Live Music + Gig Reviews

Arcade Fire @ St John’s Smith Square, London

29 January 2007

Arcade Fire

Arcade Fire

Pristram has been in London barely a week from his native Quebec. He heard about this evening the other day and decided to get here at 3pm to be one of the 50 who could buy the last batch of tickets held back. Two lads had been here from 6am.

The foreign workers in front of me had been sent by their boss to wait in the queue just to reserve him a spot. They didn’t have a clue who the Arcade Fire were, shuffling in circles and moaning every so often about wanting to go home. Across the road, the touts stood looking on grimly. They were beaten and knew it.

St John’s couldn’t be a more suitable choice of setting. Acoustics: nigh on perfect. Backdrop: stunning. Intimacy: treasurable. An old church normally reserved for classical performances, tonight is the sacred ground for the first UK reading of Neon Bible, Arcade Fire’s immense second album.

Five minutes in and Win Butler is already blaspheming. “Jesus fucking Christ!” he deadpans. There’s an element of carry on about the band tonight. This bout of small shows, first in Montreal, then London and then New York, is the first opportunity they’ve had to road test new material.

They are understandably, if comically, rusty in some respects. Equipment is dropped, amps squeal, they bump into each other like ants on a half-eaten biscuit (the current touring ensemble brings the band’s numbers to ten). It’s also a fascinating sight, being two pews in, watching them wear ‘what are we doing here expressions’, exchange nervous glances, or return your smiles.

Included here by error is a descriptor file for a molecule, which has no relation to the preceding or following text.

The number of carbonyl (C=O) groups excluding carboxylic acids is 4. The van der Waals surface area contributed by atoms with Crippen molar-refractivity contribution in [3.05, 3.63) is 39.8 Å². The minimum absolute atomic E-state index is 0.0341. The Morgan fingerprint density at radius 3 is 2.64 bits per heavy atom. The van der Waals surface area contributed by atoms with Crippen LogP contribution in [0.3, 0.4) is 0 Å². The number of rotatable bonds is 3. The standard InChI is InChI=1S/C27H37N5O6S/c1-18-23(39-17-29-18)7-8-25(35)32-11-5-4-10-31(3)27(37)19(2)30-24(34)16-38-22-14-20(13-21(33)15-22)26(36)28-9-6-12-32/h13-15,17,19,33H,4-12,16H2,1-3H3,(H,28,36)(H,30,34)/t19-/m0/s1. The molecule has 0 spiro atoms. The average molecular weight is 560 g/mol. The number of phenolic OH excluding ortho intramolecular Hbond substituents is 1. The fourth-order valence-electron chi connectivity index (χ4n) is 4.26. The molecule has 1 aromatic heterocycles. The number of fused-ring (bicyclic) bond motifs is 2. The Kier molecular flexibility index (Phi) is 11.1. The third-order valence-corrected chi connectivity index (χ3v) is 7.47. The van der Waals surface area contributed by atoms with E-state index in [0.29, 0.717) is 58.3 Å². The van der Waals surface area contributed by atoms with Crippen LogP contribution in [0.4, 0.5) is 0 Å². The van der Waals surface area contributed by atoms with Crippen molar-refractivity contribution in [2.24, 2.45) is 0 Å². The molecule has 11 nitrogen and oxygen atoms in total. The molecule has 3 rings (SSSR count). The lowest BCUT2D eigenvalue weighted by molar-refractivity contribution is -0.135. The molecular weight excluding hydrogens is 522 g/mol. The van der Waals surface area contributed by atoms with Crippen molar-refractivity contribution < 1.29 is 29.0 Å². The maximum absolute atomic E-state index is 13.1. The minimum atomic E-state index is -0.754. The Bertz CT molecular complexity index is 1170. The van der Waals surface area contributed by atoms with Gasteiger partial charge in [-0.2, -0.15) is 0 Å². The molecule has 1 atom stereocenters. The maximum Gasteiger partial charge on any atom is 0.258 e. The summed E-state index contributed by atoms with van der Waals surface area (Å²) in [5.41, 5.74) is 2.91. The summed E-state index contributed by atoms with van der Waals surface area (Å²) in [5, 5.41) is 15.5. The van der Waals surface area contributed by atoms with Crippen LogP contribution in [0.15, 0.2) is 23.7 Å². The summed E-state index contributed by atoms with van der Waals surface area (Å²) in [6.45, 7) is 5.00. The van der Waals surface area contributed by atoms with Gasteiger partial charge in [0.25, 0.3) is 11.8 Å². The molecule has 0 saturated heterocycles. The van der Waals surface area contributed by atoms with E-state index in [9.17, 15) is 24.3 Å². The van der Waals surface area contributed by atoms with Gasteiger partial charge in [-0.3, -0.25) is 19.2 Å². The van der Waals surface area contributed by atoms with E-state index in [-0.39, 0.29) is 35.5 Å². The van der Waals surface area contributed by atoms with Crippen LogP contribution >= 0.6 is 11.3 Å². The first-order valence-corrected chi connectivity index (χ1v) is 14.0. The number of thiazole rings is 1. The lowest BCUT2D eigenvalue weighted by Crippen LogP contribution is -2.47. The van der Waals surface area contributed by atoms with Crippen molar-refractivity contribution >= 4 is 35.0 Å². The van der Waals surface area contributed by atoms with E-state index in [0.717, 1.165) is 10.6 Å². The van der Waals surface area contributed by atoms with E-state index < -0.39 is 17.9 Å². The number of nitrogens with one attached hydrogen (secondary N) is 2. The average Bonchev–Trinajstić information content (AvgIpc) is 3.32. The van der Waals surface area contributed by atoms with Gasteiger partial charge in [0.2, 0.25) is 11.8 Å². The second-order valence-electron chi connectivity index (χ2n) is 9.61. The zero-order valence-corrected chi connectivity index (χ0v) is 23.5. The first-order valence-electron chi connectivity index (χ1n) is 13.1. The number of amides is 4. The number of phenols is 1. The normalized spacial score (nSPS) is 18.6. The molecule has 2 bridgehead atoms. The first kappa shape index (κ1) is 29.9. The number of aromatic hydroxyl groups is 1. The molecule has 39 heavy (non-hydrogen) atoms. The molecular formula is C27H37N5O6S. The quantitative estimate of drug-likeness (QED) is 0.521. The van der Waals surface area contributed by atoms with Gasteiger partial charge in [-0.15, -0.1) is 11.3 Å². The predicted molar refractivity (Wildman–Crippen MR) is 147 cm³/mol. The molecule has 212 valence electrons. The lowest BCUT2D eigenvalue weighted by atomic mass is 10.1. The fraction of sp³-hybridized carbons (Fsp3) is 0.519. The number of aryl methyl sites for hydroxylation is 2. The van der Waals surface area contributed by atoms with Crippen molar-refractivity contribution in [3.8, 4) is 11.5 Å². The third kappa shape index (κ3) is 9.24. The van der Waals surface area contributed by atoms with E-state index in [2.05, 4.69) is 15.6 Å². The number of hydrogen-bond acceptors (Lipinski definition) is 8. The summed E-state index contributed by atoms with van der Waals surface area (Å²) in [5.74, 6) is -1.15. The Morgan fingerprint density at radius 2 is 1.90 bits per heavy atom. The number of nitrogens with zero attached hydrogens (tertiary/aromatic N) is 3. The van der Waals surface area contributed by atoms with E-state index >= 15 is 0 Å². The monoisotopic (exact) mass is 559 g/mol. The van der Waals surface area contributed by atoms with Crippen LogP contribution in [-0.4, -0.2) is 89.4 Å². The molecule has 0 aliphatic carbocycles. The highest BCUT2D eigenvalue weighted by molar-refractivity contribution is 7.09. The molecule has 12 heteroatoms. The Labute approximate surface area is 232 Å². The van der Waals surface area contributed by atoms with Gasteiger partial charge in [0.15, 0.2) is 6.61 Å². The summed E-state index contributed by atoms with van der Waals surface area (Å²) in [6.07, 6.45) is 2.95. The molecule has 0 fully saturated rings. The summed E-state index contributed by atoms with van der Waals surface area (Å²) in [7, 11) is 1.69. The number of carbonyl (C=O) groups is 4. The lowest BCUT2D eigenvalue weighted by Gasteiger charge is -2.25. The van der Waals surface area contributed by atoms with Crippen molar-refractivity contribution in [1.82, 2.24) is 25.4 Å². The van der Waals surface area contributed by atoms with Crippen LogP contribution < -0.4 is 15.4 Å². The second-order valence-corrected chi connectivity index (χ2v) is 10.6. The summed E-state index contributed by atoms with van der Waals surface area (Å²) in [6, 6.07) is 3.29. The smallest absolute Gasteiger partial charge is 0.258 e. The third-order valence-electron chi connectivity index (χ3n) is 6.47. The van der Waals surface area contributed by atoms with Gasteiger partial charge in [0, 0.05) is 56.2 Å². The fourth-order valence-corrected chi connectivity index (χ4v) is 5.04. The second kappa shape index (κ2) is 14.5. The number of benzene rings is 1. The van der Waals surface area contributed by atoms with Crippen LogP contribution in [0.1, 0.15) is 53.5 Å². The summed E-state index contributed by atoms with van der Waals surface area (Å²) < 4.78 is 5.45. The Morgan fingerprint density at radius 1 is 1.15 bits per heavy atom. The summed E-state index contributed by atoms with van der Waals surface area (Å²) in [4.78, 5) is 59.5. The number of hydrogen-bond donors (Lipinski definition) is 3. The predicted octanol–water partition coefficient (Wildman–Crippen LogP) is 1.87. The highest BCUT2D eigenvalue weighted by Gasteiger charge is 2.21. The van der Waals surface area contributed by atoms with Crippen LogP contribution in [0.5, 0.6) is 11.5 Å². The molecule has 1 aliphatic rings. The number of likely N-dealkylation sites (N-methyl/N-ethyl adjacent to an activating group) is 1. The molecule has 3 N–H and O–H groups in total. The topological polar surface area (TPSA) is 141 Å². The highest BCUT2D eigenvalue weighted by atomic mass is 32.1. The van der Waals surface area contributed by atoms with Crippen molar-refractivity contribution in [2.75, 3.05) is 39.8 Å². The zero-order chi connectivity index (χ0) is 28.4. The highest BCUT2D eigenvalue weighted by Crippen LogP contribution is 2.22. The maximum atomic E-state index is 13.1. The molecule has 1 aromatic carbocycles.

Neon Bible is aired in all its radiant entirety, bar the title track. There are some incredible songs on it, which makes tonight’s setting all the more distinct, since St John’s harnesses the album’s sound superbly and is everything one imagines it to be performed – rich, dense, raining compounds of strings and French horns. It is a wistful soundtrack, epic and anthemic that stands up to Funeral, delivered on a scale that tips from carefree to intense. Indeed you cannot keep your eyes off Win Butler, each note he sings delivers some inner penance to his soul which he washes out on this cluttered altar.

Ocean Of Noise, the album’s standout, is recreated in all its weary, dreamy aplomb and when melded with Rebellion and the organ driven hymn Intervention, forms a dramatic centrepiece to the evening. After the encore of Power Out, the band picked up their instruments and headed through the crowd to the south exit and busked Wake Up on the steps of the church. Onlookers stopped briefly, bendy buses zipped on the main road nearby and we danced on the steep concrete steps. It captured a moment of real communion between a band and its fans.

They head to traditional venues after this series, which will never recreate this evening. People deserve to experience this. Trying to sum it up in words is like asking a soldier what combat is like. Everyone has their stories, but sometimes you never really, truly understand these unless you’ve seen them through your eyes.

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